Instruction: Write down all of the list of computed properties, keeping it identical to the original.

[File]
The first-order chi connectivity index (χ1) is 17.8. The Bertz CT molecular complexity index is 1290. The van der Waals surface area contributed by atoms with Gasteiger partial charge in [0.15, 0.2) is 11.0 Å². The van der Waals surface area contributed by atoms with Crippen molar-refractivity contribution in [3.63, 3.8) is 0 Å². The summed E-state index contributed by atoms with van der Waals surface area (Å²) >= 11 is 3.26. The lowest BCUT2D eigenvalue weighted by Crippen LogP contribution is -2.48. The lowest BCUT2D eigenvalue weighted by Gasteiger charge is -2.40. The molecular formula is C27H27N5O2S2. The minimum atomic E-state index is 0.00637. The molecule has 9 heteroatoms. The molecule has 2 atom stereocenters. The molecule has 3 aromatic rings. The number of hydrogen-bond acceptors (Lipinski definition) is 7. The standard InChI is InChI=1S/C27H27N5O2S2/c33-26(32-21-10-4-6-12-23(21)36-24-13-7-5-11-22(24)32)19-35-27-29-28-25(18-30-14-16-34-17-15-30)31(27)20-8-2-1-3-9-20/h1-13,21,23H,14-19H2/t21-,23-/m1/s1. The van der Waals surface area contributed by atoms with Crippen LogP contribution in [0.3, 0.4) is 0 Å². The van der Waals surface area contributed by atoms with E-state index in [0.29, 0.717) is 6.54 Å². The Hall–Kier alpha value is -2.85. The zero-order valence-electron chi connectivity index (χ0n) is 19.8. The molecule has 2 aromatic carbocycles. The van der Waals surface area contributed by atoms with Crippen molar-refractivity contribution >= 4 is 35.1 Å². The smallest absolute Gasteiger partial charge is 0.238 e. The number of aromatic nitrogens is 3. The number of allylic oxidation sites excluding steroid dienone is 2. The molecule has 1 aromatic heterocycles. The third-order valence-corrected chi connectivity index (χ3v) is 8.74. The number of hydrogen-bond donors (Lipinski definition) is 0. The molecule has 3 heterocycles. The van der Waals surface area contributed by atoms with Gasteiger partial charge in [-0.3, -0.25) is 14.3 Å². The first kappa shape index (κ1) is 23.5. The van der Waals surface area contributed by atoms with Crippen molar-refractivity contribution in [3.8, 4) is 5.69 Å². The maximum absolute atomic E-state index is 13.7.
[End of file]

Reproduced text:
The first-order chi connectivity index (χ1) is 17.8. The Bertz CT molecular complexity index is 1290. The van der Waals surface area contributed by atoms with Gasteiger partial charge in [0.15, 0.2) is 11.0 Å². The van der Waals surface area contributed by atoms with Crippen molar-refractivity contribution in [3.63, 3.8) is 0 Å². The summed E-state index contributed by atoms with van der Waals surface area (Å²) >= 11 is 3.26. The lowest BCUT2D eigenvalue weighted by Crippen LogP contribution is -2.48. The lowest BCUT2D eigenvalue weighted by Gasteiger charge is -2.40. The molecular formula is C27H27N5O2S2. The minimum atomic E-state index is 0.00637. The molecule has 9 heteroatoms. The molecule has 2 atom stereocenters. The molecule has 3 aromatic rings. The number of hydrogen-bond acceptors (Lipinski definition) is 7. The standard InChI is InChI=1S/C27H27N5O2S2/c33-26(32-21-10-4-6-12-23(21)36-24-13-7-5-11-22(24)32)19-35-27-29-28-25(18-30-14-16-34-17-15-30)31(27)20-8-2-1-3-9-20/h1-13,21,23H,14-19H2/t21-,23-/m1/s1. The van der Waals surface area contributed by atoms with Crippen LogP contribution in [0.3, 0.4) is 0 Å². The van der Waals surface area contributed by atoms with E-state index in [0.29, 0.717) is 6.54 Å². The Hall–Kier alpha value is -2.85. The zero-order valence-electron chi connectivity index (χ0n) is 19.8. The molecule has 2 aromatic carbocycles. The van der Waals surface area contributed by atoms with Crippen molar-refractivity contribution >= 4 is 35.1 Å². The smallest absolute Gasteiger partial charge is 0.238 e. The number of aromatic nitrogens is 3. The number of allylic oxidation sites excluding steroid dienone is 2. The molecule has 1 aromatic heterocycles. The third-order valence-corrected chi connectivity index (χ3v) is 8.74. The number of hydrogen-bond donors (Lipinski definition) is 0. The molecule has 3 heterocycles. The van der Waals surface area contributed by atoms with Gasteiger partial charge in [-0.3, -0.25) is 14.3 Å². The first kappa shape index (κ1) is 23.5. The van der Waals surface area contributed by atoms with Crippen molar-refractivity contribution in [3.8, 4) is 5.69 Å². The maximum absolute atomic E-state index is 13.7.